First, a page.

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Institutions and the Resource Curse

  • Halvor Mehlum
  • Karl Moene
  • Ragnar Torvik

Countries rich in natural resources constitute both growth losers and growth winners. We claim that the main reason for these diverging experiences is differences in the quality of institutions. More natural resources push aggregate income down, when institutions are grabber friendly, while more resources raise income, when institutions are producer friendly. We test this theory building on Sachs and Warner's influential works on the resource curse. Our main hypothesis: that institutions are decisive for the resource curse, is confirmed. Our results are in sharp contrast to the claim by Sachs and Warner that institutions do not play a role.

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Paper provided by DEGIT, Dynamics, Economic Growth, and International Trade in its series DEGIT Conference Papers with number c009_012.

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Length: 26 pages
Date of creation: Jun 2004
Date of revision:
Handle: RePEc:deg:conpap:c009_012
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  1. Acemoglu, Daron & Johnson, Simon & Robinson, James A, 2002. "An African Success Story: Botswana," CEPR Discussion Papers 3219, C.E.P.R. Discussion Papers.
  2. Jean-Philippe Stijns, 2001. "Natural Resource Abundance And Economic Growth Revisited," Development and Comp Systems 0103001, EconWPA.
  3. Jeffrey D. Sachs & Andrew M. Warner, 1995. "Natural Resource Abundance and Economic Growth," NBER Working Papers 5398, National Bureau of Economic Research, Inc.
  4. Skaperdas, Stergios, 2001. "Warlord Competition," Working Paper Series UNU-WIDER Research Paper , World Institute for Development Economic Research (UNU-WIDER).
  5. Stephen Knack & Philip Keefer, 1995. "Institutions And Economic Performance: Cross-Country Tests Using Alternative Institutional Measures," Economics and Politics, Wiley Blackwell, vol. 7(3), pages 207-227, November.
  6. Philip R. Lane & Aaron Tornell, 1999. "The Voracity Effect," American Economic Review, American Economic Association, vol. 89(1), pages 22-46, March.
  7. Torvik, Ragnar, 2002. "Natural resources, rent seeking and welfare," Journal of Development Economics, Elsevier, vol. 67(2), pages 455-470, April.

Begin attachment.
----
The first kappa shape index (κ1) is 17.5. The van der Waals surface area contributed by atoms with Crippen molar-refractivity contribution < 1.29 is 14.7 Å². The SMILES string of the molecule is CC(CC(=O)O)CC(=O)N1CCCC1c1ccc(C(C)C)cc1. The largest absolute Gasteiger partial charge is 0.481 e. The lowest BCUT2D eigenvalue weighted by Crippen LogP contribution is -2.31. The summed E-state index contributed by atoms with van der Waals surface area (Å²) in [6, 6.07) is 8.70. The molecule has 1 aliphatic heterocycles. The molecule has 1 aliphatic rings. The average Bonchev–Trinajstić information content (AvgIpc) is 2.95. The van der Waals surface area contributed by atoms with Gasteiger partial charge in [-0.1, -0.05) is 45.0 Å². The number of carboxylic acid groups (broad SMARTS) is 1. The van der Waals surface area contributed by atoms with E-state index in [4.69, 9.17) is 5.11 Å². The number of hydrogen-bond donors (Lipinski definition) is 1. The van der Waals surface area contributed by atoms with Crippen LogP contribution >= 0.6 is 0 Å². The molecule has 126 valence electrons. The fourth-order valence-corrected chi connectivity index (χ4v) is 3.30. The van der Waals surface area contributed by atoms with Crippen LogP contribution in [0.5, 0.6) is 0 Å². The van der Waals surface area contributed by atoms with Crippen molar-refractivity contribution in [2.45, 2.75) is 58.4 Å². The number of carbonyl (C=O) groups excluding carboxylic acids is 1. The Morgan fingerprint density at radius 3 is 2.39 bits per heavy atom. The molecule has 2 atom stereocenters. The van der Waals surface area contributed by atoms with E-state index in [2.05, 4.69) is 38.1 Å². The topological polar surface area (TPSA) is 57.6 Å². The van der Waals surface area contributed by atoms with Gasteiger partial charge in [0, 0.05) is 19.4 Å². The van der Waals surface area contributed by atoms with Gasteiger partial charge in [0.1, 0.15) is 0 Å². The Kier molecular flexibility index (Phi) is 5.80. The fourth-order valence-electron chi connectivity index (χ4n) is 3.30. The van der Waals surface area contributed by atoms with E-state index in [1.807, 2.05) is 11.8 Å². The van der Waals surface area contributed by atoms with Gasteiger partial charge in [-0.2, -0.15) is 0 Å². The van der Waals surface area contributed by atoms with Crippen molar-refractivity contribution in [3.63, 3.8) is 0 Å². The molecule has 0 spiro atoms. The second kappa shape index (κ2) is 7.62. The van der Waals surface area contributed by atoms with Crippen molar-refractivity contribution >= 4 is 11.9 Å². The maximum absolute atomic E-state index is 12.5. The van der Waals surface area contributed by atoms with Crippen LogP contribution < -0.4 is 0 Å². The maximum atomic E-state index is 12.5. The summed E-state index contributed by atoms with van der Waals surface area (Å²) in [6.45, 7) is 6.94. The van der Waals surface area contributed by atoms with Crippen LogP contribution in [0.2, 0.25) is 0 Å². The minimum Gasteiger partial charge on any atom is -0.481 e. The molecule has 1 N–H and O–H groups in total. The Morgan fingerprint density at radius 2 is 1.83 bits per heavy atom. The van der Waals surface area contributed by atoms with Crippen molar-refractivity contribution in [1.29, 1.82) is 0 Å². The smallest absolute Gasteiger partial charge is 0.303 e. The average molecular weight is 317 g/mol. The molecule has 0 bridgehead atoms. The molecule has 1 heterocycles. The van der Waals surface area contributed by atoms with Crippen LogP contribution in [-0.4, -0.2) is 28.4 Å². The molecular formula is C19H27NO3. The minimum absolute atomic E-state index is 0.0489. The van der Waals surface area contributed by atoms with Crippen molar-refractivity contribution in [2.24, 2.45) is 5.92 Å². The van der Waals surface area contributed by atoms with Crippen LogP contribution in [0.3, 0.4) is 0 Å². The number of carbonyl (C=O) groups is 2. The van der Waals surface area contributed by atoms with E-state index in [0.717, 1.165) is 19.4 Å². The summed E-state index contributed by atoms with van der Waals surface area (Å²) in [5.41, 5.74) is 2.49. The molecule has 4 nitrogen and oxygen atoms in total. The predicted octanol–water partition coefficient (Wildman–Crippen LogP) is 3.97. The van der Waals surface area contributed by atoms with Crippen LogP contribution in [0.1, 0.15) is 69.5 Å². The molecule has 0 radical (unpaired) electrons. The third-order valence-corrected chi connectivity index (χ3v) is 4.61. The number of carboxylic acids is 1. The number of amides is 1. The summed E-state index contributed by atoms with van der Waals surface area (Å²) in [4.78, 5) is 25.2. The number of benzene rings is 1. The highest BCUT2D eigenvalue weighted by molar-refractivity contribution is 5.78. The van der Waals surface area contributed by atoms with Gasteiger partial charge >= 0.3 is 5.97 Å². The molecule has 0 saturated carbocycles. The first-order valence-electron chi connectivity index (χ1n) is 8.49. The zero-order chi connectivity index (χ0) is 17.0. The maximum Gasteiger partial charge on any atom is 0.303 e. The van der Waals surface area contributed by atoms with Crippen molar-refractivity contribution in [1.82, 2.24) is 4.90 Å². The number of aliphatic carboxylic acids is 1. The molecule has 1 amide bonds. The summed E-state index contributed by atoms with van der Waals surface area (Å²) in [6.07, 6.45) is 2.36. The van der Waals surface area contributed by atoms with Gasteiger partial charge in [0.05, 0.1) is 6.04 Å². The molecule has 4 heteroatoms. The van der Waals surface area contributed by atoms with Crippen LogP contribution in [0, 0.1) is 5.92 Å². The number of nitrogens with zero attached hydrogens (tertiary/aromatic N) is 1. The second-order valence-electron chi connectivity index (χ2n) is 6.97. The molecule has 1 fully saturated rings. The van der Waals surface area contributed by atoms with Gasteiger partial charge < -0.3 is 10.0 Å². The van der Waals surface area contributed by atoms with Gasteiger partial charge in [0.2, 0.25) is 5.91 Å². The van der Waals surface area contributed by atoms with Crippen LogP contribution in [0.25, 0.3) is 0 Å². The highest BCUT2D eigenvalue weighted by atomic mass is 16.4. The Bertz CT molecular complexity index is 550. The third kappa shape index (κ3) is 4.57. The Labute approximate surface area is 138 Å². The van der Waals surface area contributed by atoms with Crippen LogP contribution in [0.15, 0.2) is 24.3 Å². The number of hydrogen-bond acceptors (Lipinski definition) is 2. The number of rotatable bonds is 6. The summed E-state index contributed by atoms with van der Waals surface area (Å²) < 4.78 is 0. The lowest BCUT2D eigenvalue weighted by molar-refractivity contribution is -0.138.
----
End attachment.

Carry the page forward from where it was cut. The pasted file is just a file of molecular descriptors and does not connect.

8. Gylfason, Thorvaldur & Herbertsson, Tryggvi Thor & Zoega, Gylfi, 1999. "A Mixed Blessing," Macroeconomic Dynamics, Cambridge University Press, vol. 3(02), pages 204-225, June.
  9. Lane, Philip R & Tornell, Aaron, 1996. " Power, Growth, and the Voracity Effect," Journal of Economic Growth, Springer, vol. 1(2), pages 213-41, June.
  10. Paul Collier & Anke Hoeffler, 2004. "Greed and Grievance in Civil War," Development and Comp Systems 0409007, EconWPA.
  11. Sachs, Jeffrey D & Warner, Andrew M, 1997. "Sources of Slow Growth in African Economies," Journal of African Economies, Centre for the Study of African Economies (CSAE), vol. 6(3), pages 335-76, October.
  12. Daron Acemoglu & Simon Johnson & James A. Robinson, 2000. "The Colonial Origins of Comparative Development: An Empirical Investigation," NBER Working Papers 7771, National Bureau of Economic Research, Inc.
  13. Sachs, Jeffrey D. & Warner, Andrew M., 2001. "The curse of natural resources," European Economic Review, Elsevier, vol. 45(4-6), pages 827-838, May.
  14. repec:cup:macdyn:v:3:y:1999:i:2:p:204-25 is not listed on IDEAS
  15. Gylfason, Thorvaldur & Herbertsson, Tryggvi Thor & Zoega, Gylfi, 1997. "A Mixed Blessing: Natural Resources and Economic Growth," CEPR Discussion Papers 1668, C.E.P.R. Discussion Papers.
  16. Kevin M. Murphy & Andrei Shleifer & Robert W. Vishny, 1988. "Industrialization and the Big Push," NBER Working Papers 2708, National Bureau of Economic Research, Inc.
  17. Torvik, Ragnar, 2001. "Learning by doing and the Dutch disease," European Economic Review, Elsevier, vol. 45(2), pages 285-306, February.
  18. Lane, Frederic C., 1958. "Economic Consequences of Organized Violence," The Journal of Economic History, Cambridge University Press, vol. 18(04), pages 401-417, December.
  19. Baland, Jean-Marie & Francois, Patrick, 2000. "Rent-seeking and resource booms," Journal of Development Economics, Elsevier, vol. 61(2), pages 527-542, April.
  20. Krugman, Paul, 1987. "The narrow moving band, the Dutch disease, and the competitive consequences of Mrs. Thatcher : Notes on trade in the presence of dynamic scale economies," Journal of Development Economics, Elsevier, vol. 27(1-2), pages 41-55, October.
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